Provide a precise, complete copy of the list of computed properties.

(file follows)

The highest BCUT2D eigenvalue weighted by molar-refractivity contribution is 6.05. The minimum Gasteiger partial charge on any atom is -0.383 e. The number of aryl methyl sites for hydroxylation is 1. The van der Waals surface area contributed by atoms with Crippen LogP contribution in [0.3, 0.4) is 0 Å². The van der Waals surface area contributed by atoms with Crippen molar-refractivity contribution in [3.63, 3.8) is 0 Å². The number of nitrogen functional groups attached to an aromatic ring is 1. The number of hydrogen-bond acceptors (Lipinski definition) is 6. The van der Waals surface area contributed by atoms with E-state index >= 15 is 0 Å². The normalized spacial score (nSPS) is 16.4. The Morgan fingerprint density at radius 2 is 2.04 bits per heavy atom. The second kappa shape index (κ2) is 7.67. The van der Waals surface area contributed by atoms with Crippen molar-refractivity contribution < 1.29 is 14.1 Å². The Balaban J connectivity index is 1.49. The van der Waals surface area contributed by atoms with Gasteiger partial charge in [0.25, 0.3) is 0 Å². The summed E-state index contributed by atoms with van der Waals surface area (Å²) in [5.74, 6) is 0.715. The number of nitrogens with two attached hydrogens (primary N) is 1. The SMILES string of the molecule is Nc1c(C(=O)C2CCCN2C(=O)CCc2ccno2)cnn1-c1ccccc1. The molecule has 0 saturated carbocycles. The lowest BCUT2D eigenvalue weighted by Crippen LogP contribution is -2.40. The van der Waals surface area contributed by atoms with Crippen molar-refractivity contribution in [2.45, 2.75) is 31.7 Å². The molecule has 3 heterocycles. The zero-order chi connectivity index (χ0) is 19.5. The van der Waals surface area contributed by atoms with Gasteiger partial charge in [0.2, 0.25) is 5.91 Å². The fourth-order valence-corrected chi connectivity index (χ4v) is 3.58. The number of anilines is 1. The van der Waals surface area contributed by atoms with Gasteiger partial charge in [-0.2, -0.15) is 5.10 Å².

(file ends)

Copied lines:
The highest BCUT2D eigenvalue weighted by molar-refractivity contribution is 6.05. The minimum Gasteiger partial charge on any atom is -0.383 e. The number of aryl methyl sites for hydroxylation is 1. The van der Waals surface area contributed by atoms with Crippen LogP contribution in [0.3, 0.4) is 0 Å². The van der Waals surface area contributed by atoms with Crippen molar-refractivity contribution in [3.63, 3.8) is 0 Å². The number of nitrogen functional groups attached to an aromatic ring is 1. The number of hydrogen-bond acceptors (Lipinski definition) is 6. The van der Waals surface area contributed by atoms with E-state index >= 15 is 0 Å². The normalized spacial score (nSPS) is 16.4. The Morgan fingerprint density at radius 2 is 2.04 bits per heavy atom. The second kappa shape index (κ2) is 7.67. The van der Waals surface area contributed by atoms with Crippen molar-refractivity contribution < 1.29 is 14.1 Å². The Balaban J connectivity index is 1.49. The van der Waals surface area contributed by atoms with Gasteiger partial charge in [0.25, 0.3) is 0 Å². The summed E-state index contributed by atoms with van der Waals surface area (Å²) in [5.74, 6) is 0.715. The number of nitrogens with two attached hydrogens (primary N) is 1. The SMILES string of the molecule is Nc1c(C(=O)C2CCCN2C(=O)CCc2ccno2)cnn1-c1ccccc1. The molecule has 0 saturated carbocycles. The lowest BCUT2D eigenvalue weighted by Crippen LogP contribution is -2.40. The van der Waals surface area contributed by atoms with Crippen molar-refractivity contribution in [2.45, 2.75) is 31.7 Å². The molecule has 3 heterocycles. The zero-order chi connectivity index (χ0) is 19.5. The van der Waals surface area contributed by atoms with Gasteiger partial charge in [0.2, 0.25) is 5.91 Å². The fourth-order valence-corrected chi connectivity index (χ4v) is 3.58. The number of anilines is 1. The van der Waals surface area contributed by atoms with Gasteiger partial charge in [-0.2, -0.15) is 5.10 Å².